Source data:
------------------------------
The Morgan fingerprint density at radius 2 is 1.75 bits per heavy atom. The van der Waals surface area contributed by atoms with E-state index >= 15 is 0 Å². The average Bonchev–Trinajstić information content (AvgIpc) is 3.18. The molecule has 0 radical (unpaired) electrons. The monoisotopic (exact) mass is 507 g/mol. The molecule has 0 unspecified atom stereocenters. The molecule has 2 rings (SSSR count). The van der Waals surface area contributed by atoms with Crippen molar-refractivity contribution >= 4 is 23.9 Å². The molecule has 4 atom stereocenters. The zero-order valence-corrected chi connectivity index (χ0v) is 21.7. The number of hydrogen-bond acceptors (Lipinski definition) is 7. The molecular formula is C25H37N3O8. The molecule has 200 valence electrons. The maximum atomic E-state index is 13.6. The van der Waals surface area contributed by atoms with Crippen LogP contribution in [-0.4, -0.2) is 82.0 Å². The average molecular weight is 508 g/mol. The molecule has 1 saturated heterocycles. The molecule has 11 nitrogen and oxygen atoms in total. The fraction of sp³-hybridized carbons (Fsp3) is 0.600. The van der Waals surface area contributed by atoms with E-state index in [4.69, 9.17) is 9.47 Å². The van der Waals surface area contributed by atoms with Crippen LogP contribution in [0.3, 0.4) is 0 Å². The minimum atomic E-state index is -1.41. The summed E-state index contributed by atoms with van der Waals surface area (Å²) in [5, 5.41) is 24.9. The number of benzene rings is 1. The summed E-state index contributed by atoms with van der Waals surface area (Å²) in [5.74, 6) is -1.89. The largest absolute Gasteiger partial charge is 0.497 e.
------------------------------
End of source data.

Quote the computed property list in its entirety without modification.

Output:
The Morgan fingerprint density at radius 2 is 1.75 bits per heavy atom. The van der Waals surface area contributed by atoms with E-state index >= 15 is 0 Å². The average Bonchev–Trinajstić information content (AvgIpc) is 3.18. The molecule has 0 radical (unpaired) electrons. The monoisotopic (exact) mass is 507 g/mol. The molecule has 0 unspecified atom stereocenters. The molecule has 2 rings (SSSR count). The van der Waals surface area contributed by atoms with Crippen molar-refractivity contribution >= 4 is 23.9 Å². The molecule has 4 atom stereocenters. The zero-order valence-corrected chi connectivity index (χ0v) is 21.7. The number of hydrogen-bond acceptors (Lipinski definition) is 7. The molecular formula is C25H37N3O8. The molecule has 200 valence electrons. The maximum atomic E-state index is 13.6. The van der Waals surface area contributed by atoms with Crippen LogP contribution in [-0.4, -0.2) is 82.0 Å². The average molecular weight is 508 g/mol. The molecule has 1 saturated heterocycles. The molecule has 11 nitrogen and oxygen atoms in total. The fraction of sp³-hybridized carbons (Fsp3) is 0.600. The van der Waals surface area contributed by atoms with E-state index in [4.69, 9.17) is 9.47 Å². The van der Waals surface area contributed by atoms with Crippen LogP contribution in [0.3, 0.4) is 0 Å². The minimum atomic E-state index is -1.41. The summed E-state index contributed by atoms with van der Waals surface area (Å²) in [5, 5.41) is 24.9. The number of benzene rings is 1. The summed E-state index contributed by atoms with van der Waals surface area (Å²) in [5.74, 6) is -1.89. The largest absolute Gasteiger partial charge is 0.497 e.